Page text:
Reasoning about the political orientation of identified individuals comes both with ethical concerns and with considerable statistical noise. Fortunately, the size of the data allows us to go beyond reasoning about, so to speak, atoms of society and describe the pressure of the gas comprising them, called Egypt, at a macroscopic level. We do so by observing the hashtags used by the two groups, retweeters of Islamist and secular seed users, every week. To choose examples in English, in the week from June 29 to July 5, 2013 the hashtag #MuslimsForMorsi was used far more commonly among retweeters of Islamists than seculars and would be assigned a polarity score of 90 percent Islamist, whereas #tamarrod, referring to the Egyptian political movement founded in protest against then-president Morsi would be almost 100 percent secular on the same axis. Both examples make intuitive sense and illustrate the different positions. But not all hashtags are polarised and in the same week, the “Follow Friday” (#ff) followed a balanced 50-50 usage pattern after normalising for the sizes of the two camps. Recent data can be explored in an online demo.

Though individual hashtags can help tell a story -they do not paint the larger picture as there will always be partisan issues, even in times of calm and dialogue. But averaging the degree of “extremity” or partisanship, i.e. the distance from a 50-50 split, of all hashtags in a week is more telling. A low value of this score means that both camps speak the same (Twitter) language, whereas a high value indicates that, as far as hashtags are concerned, they speak very different languages.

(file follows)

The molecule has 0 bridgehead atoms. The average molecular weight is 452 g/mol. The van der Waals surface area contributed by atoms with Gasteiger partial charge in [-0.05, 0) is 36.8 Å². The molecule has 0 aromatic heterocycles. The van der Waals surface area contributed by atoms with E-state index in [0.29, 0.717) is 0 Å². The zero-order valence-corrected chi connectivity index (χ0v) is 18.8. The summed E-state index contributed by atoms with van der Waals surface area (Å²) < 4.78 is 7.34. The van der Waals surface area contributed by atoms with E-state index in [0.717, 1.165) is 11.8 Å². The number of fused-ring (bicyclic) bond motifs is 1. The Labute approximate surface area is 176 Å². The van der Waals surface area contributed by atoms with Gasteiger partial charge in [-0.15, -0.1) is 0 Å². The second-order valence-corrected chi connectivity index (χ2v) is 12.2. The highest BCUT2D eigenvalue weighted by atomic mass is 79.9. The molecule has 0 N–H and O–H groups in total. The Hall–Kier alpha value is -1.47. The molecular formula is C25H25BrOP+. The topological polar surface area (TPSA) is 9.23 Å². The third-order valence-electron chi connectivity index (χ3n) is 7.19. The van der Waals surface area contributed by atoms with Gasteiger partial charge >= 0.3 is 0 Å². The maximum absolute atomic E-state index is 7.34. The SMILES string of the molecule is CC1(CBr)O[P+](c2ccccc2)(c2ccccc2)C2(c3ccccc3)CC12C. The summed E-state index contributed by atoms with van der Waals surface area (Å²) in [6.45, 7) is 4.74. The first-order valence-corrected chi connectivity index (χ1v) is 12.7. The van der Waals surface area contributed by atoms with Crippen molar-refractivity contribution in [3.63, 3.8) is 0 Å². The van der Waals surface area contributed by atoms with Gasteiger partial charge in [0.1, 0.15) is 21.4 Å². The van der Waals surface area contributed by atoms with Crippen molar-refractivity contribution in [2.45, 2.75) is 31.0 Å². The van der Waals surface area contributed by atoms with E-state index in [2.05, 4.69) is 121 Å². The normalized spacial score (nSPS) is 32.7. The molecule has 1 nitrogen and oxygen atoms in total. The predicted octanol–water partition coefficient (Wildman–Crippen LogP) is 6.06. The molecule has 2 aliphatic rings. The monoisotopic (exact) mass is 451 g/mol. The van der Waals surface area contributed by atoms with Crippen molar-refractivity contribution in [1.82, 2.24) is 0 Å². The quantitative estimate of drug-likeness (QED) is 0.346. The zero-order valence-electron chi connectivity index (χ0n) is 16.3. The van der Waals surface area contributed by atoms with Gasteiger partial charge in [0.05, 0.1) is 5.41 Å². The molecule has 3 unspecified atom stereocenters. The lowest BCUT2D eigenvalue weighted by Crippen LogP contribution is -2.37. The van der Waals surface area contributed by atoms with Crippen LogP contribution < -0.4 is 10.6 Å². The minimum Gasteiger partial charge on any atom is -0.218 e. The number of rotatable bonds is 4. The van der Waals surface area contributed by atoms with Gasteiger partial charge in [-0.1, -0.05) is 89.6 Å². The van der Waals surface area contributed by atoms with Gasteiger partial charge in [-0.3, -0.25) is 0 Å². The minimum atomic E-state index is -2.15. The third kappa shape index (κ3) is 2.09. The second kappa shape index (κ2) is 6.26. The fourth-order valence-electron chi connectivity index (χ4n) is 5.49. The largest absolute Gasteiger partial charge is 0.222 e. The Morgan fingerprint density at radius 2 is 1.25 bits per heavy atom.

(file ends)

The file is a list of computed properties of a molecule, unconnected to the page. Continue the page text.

Twitter graph that shows hashtag polarisation since March 2012 [Qatar Computing Research Institute]

The figure above shows the average hashtag polarisation for each week from March 2012 to September 2013. The avid reader will notice that the plot generally agrees with key events in Egypt’s recent history with peaks corresponding to events such as the constitutionality crisis in late 2012 or the coup d'etat on July 3. Going back further in time to include Mubarak’s fall is not possible as Twitter only introduced hashtag support for Arabic in early March 2012.

Note that this line of research does not try to monitor or predict concrete events, such as the number of people protesting after Friday prayers. It rather tries to serve as a barometer for polarisation in society and visualises trends. As Twitter penetration rates in Egypt and other countries continue to grow, more and more opportunities for Computational Social Science arise making this a fascinating area to work in.

Ingmar Weber is a senior scientist in the Social Computing Group at Qatar Computing Research Institute. His academic career has continuously drawn him further South with stops at 52.2°N (Cambridge University), 49.2°N (Max-Planck Institute for Computer Science), 46.5°N (EPFL), 41.4°N (Yahoo! Research Barcelona) and 25.3°N (QCRI). His interdisciplinary work focuses on how user-generated online data can be used to answer questions about society at large.

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The views expressed in this article are the author's own and do not necessarily reflect Al Jazeera's editorial policy.